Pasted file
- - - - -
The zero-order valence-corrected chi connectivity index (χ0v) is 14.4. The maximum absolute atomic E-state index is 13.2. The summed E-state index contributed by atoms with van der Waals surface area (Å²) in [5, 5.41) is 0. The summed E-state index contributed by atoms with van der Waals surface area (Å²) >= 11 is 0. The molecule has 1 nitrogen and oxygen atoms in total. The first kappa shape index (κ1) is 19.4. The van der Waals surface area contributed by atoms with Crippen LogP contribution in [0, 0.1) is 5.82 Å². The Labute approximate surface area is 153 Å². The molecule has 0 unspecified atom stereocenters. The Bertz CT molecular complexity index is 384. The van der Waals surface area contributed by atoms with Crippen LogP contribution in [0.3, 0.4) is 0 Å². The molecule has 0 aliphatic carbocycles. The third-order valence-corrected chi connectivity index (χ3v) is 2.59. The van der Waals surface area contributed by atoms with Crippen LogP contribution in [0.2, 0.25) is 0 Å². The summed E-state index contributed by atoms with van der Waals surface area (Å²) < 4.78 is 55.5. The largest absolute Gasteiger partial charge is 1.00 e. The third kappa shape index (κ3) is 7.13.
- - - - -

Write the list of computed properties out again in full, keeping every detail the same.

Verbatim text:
The zero-order valence-corrected chi connectivity index (χ0v) is 14.4. The maximum absolute atomic E-state index is 13.2. The summed E-state index contributed by atoms with van der Waals surface area (Å²) in [5, 5.41) is 0. The summed E-state index contributed by atoms with van der Waals surface area (Å²) >= 11 is 0. The molecule has 1 nitrogen and oxygen atoms in total. The first kappa shape index (κ1) is 19.4. The van der Waals surface area contributed by atoms with Crippen LogP contribution in [0, 0.1) is 5.82 Å². The Labute approximate surface area is 153 Å². The molecule has 0 unspecified atom stereocenters. The Bertz CT molecular complexity index is 384. The van der Waals surface area contributed by atoms with Crippen LogP contribution in [0.3, 0.4) is 0 Å². The molecule has 0 aliphatic carbocycles. The third-order valence-corrected chi connectivity index (χ3v) is 2.59. The van der Waals surface area contributed by atoms with Crippen LogP contribution in [0.2, 0.25) is 0 Å². The summed E-state index contributed by atoms with van der Waals surface area (Å²) < 4.78 is 55.5. The largest absolute Gasteiger partial charge is 1.00 e. The third kappa shape index (κ3) is 7.13.